Watermelon Plant That Yielded 131 Fruit in a Single Harvest Sets New World Record

Watermelon plants usually yield only 1 to 4 fruit per harvest, but a new variety created by an agricultural technology company in China has recently set a new Guinness Record after yielding no less than 131 massive fruit.

The Chinese seem to be really good at creating super plants. Just weeks after we posted about their impressive “octopus tomato trees” that can yield over 30,000 fruits at a time, we bring you the “watermelon king”, a new breed of watermelon that can set over 100 viable fruits per plant. Created by the Zhengzhou Research Seedling Technology Co., Ltd., the plant has been acknowledged as the most productive watermelon plant in the world after yielding 131 fruit in just 90 days.


While typical watermelon plants may also set dozens of fruit in the beginning, they then abort most of them, with only the strongest of fruit remaining to ripen. But the new super-plant developed by agronomist Zhu Xuegang and his research team didn’t let any of the watermelons shrivel up and die. Planted on April 26, on a 100-square-meter plot in Xizheng, the vine sprouted from the ground on May 1st, started flowering on June 1st and by July 31st, the 131 melons were ready for harvest.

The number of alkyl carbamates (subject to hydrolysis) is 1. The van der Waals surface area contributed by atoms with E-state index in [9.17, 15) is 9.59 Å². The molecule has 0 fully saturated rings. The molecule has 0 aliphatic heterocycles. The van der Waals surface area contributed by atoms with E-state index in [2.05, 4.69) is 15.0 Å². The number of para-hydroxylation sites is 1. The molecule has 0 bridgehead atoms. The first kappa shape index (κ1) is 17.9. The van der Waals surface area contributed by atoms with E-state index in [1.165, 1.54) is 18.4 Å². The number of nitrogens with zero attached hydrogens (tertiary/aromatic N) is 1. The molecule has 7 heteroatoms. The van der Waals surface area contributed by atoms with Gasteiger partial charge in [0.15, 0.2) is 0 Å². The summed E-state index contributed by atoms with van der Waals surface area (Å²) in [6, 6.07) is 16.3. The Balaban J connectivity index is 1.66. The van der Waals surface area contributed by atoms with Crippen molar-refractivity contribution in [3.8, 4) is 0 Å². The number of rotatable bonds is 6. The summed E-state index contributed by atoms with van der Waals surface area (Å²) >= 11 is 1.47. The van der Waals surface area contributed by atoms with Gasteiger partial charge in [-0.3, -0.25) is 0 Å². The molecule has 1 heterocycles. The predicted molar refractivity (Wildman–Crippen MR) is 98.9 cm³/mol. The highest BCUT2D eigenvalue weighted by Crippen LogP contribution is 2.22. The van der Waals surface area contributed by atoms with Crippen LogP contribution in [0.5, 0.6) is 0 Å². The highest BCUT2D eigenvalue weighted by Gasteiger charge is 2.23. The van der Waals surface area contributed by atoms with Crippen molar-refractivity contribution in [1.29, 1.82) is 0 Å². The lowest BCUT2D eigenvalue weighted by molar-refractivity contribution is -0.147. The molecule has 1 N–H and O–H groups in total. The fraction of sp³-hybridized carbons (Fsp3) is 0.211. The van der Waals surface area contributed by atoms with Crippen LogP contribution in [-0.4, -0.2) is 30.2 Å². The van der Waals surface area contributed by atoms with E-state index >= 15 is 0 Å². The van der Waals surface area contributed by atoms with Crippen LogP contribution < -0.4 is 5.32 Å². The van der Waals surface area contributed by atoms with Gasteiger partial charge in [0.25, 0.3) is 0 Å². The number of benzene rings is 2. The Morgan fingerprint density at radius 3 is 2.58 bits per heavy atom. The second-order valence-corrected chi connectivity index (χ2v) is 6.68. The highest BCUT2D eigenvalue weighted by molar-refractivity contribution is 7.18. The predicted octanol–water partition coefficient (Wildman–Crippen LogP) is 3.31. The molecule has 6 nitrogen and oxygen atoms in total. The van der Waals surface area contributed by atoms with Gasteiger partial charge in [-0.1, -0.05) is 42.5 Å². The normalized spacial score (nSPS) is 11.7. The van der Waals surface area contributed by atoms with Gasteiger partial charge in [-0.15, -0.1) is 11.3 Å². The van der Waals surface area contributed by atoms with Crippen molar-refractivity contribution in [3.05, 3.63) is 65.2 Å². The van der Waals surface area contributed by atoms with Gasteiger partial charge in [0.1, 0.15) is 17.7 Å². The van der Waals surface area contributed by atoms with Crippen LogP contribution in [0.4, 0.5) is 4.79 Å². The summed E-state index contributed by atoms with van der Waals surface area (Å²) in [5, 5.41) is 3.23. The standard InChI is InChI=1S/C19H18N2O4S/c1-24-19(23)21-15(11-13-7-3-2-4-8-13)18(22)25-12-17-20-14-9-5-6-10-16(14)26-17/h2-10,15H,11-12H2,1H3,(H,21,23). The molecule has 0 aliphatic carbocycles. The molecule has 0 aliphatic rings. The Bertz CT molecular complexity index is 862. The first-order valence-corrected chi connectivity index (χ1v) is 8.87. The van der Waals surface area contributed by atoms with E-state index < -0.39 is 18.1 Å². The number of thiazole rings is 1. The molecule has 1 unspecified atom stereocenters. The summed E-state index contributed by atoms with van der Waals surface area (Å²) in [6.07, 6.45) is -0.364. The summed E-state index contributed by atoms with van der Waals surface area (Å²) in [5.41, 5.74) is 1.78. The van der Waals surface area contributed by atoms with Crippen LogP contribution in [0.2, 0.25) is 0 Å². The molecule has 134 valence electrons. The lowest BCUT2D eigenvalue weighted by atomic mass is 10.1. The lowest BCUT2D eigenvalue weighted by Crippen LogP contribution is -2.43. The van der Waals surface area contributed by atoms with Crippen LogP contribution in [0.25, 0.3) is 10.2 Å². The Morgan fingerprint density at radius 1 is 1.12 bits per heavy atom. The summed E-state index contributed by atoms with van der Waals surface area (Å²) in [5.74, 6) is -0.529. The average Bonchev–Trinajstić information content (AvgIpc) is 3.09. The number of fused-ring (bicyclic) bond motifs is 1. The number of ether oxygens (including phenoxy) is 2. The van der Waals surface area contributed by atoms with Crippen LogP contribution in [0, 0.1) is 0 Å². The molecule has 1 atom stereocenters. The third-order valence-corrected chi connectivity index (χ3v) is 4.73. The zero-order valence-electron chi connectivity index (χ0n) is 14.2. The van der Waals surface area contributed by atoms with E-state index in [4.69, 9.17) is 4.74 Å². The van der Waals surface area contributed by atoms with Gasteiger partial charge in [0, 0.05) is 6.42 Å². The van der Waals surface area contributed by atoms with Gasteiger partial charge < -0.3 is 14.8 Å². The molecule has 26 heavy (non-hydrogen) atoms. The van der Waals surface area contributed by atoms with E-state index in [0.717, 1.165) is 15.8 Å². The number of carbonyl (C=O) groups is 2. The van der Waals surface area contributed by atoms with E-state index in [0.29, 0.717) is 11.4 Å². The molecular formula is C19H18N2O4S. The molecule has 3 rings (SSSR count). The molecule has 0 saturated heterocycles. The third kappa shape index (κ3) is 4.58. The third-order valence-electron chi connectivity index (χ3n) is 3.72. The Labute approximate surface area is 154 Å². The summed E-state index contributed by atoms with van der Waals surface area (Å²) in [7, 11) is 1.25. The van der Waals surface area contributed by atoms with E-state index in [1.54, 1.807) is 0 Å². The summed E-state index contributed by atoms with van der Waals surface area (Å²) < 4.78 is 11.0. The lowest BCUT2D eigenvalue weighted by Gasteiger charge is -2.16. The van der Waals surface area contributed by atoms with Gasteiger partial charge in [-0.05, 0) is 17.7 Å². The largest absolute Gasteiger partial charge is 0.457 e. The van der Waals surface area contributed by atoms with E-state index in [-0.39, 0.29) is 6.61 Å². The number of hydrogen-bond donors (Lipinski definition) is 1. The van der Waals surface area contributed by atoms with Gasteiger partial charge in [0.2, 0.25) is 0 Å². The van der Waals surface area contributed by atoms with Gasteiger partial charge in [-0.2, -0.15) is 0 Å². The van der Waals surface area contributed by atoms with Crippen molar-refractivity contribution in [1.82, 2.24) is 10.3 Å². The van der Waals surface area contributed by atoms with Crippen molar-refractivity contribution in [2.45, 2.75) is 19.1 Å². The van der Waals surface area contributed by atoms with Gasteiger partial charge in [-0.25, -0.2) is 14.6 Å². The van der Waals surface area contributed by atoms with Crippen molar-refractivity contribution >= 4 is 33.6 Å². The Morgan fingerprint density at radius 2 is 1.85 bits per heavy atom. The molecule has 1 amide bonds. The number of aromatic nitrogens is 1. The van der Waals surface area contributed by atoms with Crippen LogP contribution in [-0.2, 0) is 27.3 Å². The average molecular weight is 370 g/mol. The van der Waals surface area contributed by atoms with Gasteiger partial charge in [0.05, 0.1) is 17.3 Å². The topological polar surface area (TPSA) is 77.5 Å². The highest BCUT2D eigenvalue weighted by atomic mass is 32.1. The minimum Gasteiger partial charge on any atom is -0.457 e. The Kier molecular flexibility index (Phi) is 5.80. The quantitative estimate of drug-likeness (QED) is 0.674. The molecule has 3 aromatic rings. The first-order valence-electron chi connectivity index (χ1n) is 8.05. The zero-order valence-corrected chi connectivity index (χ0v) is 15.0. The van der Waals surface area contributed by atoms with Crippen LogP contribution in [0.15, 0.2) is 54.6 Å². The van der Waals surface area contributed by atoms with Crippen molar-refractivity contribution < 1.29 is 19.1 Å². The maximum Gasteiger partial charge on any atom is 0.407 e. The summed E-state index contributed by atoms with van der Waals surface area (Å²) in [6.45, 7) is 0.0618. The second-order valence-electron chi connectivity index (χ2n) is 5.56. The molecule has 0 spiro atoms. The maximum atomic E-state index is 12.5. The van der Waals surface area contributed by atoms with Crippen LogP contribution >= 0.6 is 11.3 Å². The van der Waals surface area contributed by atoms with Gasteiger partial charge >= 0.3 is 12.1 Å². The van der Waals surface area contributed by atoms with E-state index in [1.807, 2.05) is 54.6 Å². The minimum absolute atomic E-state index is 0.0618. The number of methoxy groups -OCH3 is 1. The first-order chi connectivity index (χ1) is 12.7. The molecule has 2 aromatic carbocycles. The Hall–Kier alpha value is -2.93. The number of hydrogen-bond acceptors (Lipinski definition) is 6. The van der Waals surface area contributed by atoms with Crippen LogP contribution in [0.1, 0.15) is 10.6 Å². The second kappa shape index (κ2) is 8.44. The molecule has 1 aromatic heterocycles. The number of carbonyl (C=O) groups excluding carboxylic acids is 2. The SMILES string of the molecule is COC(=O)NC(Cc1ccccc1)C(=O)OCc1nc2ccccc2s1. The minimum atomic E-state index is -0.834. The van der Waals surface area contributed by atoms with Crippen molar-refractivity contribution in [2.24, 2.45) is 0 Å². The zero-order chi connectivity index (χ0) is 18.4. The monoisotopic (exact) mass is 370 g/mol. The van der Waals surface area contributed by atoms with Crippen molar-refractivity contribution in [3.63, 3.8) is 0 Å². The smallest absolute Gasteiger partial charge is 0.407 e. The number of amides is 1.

Although the number of fruit is definitely impressive, the size and and weight of the fruits is even more so. With such a bountiful harvest from a single plant, one would expect the fruits to be of inferior quality, but that is not the case. The average weight of the watermelons was 10 kilograms, with the smallest weighing 5 kilograms and the largest a whopping 19 kilograms.


Code-named “Tianlong 1508”, the plant is said to have high disease resistance and a capacity to thrive even in sandy soil. The one thing that Xuegang claims was vital to its record-breaking production was the temperature of the water. Instead of using cold water, he and his team installed cisterns on the plot and monitored the temperature of the water mixed with fertilizer throughout the 90 day period. Other than that, he claims all they had to do was untangle the vines every morning so they could all develop properly.


It’s not clear if or when the Tianlong 1508 melon plant will be available commercially, but for the time being its creators seem content to have broken the limits of traditional watermelon production.

Photos via Best China News

Sources: China Xinhua News via Best China News